Salt by Helen Frost Wins Our Children’s History Book Prize
Salt by Helen Frost Wins Our Children’s History Book Prize
June 22, 2015

Among dozens of excellent submissions, one book stood out to the panel of historians, educators, and families:  Salt, by Helen Frost. The story weaves a tale of cross-cultural friendship threatened by the War of 1812. Written in verse, Salt is set in the Indiana Territory at the start of the conflict and unfolds through the…

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Reading into History: A Deadly Interview with author Julie Chibbaro
Reading into History: A Deadly Interview with author Julie Chibbaro
October 15, 2014

It’s October, so the Reading into History family book club decided to tackle a scary topic in history and, unfortunately, today: disease outbreaks. Our book this month has been Deadly by Julie Chibbaro, and we’ll meet to discuss the book on Sunday, October 19 from 3-5 pm here at the Museum.  If you want to…

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This is Not a Humbug–Reading into History is Back!
This is Not a Humbug–Reading into History is Back!
September 5, 2014

Even though school has started and homework assignments are already piling up, it’s important to remember to read for fun! We’ve got that covered here at the Reading into History Family Book Club. This Sunday, kids ages 9-12 and their adults will gather to discuss Jim Murphy’s incredible book The Giant and How He Humbugged…

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Walter Dean Myers’ Legacy
Walter Dean Myers’ Legacy
July 3, 2014

In August, 2012, our Reading into History family book club read Walter Dean Myers’ Harlem Summer. At the time, Mr. Myers was serving as national ambassador for young people’s literature, and he was kind enough to appear here at the DiMenna Children’s History Museum at a meeting to discuss his book. Now, we are deeply…

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Reading into History: Interview with Phillip Hoose, Author of The Race to Save the Lord God Bird
Reading into History: Interview with Phillip Hoose, Author of The Race to Save the Lord God Bird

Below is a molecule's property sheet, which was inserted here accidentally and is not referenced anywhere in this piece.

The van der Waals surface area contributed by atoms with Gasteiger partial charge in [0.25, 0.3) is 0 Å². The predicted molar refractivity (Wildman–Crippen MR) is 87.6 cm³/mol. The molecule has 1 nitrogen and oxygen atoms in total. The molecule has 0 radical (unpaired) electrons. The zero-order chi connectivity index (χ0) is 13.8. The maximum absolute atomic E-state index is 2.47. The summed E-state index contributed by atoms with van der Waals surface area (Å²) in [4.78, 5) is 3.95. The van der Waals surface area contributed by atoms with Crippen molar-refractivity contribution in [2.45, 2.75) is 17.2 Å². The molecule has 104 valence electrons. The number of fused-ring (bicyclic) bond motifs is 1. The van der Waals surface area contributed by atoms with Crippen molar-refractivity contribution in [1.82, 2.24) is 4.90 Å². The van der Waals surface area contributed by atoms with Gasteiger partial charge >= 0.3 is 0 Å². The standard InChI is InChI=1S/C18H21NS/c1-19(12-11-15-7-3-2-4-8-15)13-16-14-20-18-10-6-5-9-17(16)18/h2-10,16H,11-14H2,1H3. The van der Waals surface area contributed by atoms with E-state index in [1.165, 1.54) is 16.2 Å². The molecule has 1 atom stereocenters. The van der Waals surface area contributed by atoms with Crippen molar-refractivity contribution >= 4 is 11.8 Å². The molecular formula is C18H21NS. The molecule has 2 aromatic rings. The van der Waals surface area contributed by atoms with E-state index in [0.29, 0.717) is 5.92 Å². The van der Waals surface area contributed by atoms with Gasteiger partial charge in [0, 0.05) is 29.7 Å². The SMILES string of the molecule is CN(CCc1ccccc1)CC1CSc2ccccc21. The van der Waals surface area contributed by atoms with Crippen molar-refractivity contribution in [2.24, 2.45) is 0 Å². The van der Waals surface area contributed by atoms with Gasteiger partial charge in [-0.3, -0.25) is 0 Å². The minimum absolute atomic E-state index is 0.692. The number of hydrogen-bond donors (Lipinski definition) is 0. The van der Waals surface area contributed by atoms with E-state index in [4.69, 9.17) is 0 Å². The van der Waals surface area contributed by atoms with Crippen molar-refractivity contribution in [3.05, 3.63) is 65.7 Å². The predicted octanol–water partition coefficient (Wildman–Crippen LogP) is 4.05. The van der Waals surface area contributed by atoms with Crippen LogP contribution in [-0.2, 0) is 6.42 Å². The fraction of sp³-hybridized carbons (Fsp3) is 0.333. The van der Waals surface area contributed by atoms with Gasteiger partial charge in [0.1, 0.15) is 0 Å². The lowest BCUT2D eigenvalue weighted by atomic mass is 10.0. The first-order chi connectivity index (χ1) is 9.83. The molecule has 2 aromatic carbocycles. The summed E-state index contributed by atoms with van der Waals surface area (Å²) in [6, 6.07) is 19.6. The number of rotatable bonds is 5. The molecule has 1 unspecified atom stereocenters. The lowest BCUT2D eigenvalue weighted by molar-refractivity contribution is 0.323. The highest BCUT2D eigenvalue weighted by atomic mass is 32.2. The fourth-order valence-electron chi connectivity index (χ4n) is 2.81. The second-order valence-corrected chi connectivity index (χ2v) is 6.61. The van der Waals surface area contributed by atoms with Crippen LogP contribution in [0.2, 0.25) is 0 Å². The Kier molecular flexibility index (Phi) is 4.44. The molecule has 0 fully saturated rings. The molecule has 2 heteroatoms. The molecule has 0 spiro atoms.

April 28, 2014

Birds are everywhere at the New-York Historical Society right now! The second floor of our museum has been taken over by Part II of our tripartite series, Audubon’s Aviary, which features many of John James Audubon’s original watercolors for his revolutionary work, The Birds of America. This year, we are showing works that relate to…

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Martha Maxwell’s Menagerie: The Story of a Nineteenth Century Woman Naturalist
Martha Maxwell’s Menagerie: The Story of a Nineteenth Century Woman Naturalist
April 4, 2014

How many girls today dream of becoming scientists? In the twenty-first century, these girls can achieve their dreams far more easily than could girls in the nineteenth century. This Sunday, Reading into History book club families will learn about nineteenth century women in science by discussing The Evolution of Calpurnia Tate by Jacqueline Kelly. In…

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A Whale Bone Umbrella?! The Whaler’s Art of Scrimshaw
A Whale Bone Umbrella?! The Whaler’s Art of Scrimshaw
March 28, 2014

This Sunday, families who take part in our Lost Arts: Scrimshaw program will get to see examples of scrimshaw, an art form practiced by sailors on whaling expeditions in the nineteenth century.  Scrimshaw makers, called scrimshanders, most often made elaborate carvings into sperm whale teeth. Families will see examples of these and will carve their…

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Reading into History: Interview with Vaunda Micheaux Nelson, Author of No Crystal Stair: A Documentary Novel of the Life and Work of Lewis Michaux, Harlem Bookseller
Reading into History: Interview with Vaunda Micheaux Nelson, Author of No Crystal Stair: A Documentary Novel of the Life and Work of Lewis Michaux, Harlem Bookseller
March 6, 2014

This Sunday, March 9, our family book club will meet to discuss No Crystal Stair by Vaunda Micheaux Nelson, a book that looks at Lewis Michaux and the National Memorial African Bookstore. This bookstore was the intellectual heart of Harlem from roughly 1939 to 1975 and a favorite spot of such figures as Muhammad Ali and Malcolm…

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The History of Chocolate at the New-York Historical Society
The History of Chocolate at the New-York Historical Society
February 14, 2014

On President’s Day, Mars American Heritage Chocolate will take over two floors of the New-York Historical Society  to talk about the history of chocolate! They’ll be conducting demonstrations of 18th century chocolate-making and workshops about modern chocolate making, and visitors get to taste chocolate of the past and present. You might reasonably wonder: is there a difference? There certainly…

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